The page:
When you call with that in mind, it makes it so much easier to connect. You are just offering help, support, and resources. Those are all good things. 

4. Plan a series of open houses 

Right now, open houses are a tremendous source of leads, especially if you do them right. My suggestion is to host at least one every weekend. If you don’t currently have any listings, ask around your office. There are usually top producers who are too busy to do them or agents who don’t want to do them. Jump in and host for them.

Pick a time that doesn’t compete with other open houses. If “regular” open house hours are from 10-2, choose 9-3 or 3-7. Invite the neighbors for a “neighborhood open house” — it’s a great way to find future sellers. Use a lot of signage and make your presence known. 

5. Zero in on the neighborhoods you want to farm

Here are a few solid rules of thumb for choosing a farm area

  • Consider the competition. Choose a farm that is not currently “owned” (10 percent to 15 percent market share) by another agent.  
  • Pick your price wisely. It’s about as much work to farm an area with $100,000 properties as $300,0000 — but the return on your investment is so much greater!

  • Check for turnover.  Choose a neighborhood with a turnover rate of around 7 percent to 8 percent. To calculate the turnover rate, add up all of the properties sold within the past 12 months and divide by the total number of homes in the area. 

6. Invest time in your skill sets

I get it — time is super crunched right now. One of my favorite quotes on this topic is by Abraham Lincoln who said, “If I only had an hour to chop down a tree, I would spend the first 45 minutes sharpening my axe.”

Invest at least one hour per week in skill-building via webinars, seminars, podcasts or reading. Better yet, invest a little more and mix it up. Not only will that training help you become a stronger agent and bypass your competition, but the confidence boost you get from increasing your skills can be transformative. Sharpen your axe.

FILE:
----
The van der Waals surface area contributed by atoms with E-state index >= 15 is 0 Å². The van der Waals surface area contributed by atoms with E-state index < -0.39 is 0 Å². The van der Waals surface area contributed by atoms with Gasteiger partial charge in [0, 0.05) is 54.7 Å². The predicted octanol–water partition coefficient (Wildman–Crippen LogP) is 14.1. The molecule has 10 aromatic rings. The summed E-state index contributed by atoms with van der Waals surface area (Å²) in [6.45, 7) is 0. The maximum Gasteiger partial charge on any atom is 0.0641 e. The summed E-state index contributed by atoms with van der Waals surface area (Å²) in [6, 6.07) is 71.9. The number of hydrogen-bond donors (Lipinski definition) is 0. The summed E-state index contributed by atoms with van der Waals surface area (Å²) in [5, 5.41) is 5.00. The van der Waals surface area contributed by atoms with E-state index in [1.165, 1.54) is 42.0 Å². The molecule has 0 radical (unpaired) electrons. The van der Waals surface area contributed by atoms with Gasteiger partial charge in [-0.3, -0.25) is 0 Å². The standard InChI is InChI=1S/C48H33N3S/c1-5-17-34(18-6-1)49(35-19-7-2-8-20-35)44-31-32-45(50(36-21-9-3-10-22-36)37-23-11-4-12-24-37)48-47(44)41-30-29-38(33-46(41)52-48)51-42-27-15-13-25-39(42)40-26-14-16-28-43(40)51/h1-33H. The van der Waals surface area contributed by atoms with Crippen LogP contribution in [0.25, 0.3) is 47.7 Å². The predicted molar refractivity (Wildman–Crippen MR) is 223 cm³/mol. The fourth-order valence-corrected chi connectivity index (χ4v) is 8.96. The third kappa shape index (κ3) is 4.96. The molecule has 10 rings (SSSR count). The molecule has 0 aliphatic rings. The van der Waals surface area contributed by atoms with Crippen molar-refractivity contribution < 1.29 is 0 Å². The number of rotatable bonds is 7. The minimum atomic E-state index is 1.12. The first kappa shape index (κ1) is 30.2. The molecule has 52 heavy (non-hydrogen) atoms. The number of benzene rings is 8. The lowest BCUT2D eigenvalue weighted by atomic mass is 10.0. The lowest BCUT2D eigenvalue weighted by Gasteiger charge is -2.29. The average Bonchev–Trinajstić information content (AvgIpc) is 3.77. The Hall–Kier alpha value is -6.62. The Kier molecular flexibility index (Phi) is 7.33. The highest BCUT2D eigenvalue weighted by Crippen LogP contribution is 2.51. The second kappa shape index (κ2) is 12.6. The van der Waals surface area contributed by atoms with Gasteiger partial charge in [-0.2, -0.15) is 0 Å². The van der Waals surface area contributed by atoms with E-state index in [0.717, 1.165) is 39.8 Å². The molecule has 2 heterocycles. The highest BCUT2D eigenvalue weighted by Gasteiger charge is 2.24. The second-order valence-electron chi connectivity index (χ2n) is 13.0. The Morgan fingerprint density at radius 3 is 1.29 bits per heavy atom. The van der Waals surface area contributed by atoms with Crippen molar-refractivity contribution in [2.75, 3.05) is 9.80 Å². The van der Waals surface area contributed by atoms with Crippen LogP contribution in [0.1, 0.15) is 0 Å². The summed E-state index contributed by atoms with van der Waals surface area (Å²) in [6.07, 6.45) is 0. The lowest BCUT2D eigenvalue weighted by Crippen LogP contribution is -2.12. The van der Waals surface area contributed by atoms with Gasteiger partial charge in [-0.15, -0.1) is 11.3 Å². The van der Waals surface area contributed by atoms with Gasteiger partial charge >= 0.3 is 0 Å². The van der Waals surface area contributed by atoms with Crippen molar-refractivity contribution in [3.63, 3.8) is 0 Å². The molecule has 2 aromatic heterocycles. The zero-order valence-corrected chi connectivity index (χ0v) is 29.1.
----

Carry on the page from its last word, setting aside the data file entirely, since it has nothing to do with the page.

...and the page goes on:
7. Connect with past clients and sphere

One of the best ways to stand apart in your market and build a reliable, sustainable book of business is to make sure that the people in your sphere, those who already know, like and trust you also remember you.

My definition for self-promotion is when people know your name, face and what you do for a living. If you’re not connecting with at least 10 percent of your past clients and personal connections per month, you’re not only leaving business on the table, but you’re also missing valuable opportunities to build relationships.

Come from a place of service. Check-in. Ask if there is anything you can do for them. How is their business? What do they need during these crazy times? What you’ll find is that little check-in can pay off in new business, new referrals, and powerful human-to-human connections.

Spring is a time of new beginnings, and for real estate agents, that means planting seeds for success and fortifying your ability to stay “hopping” during this busy selling season. This year, play full-out. Give your business, your future, every chance to get to the next level.  

Originally published by Inman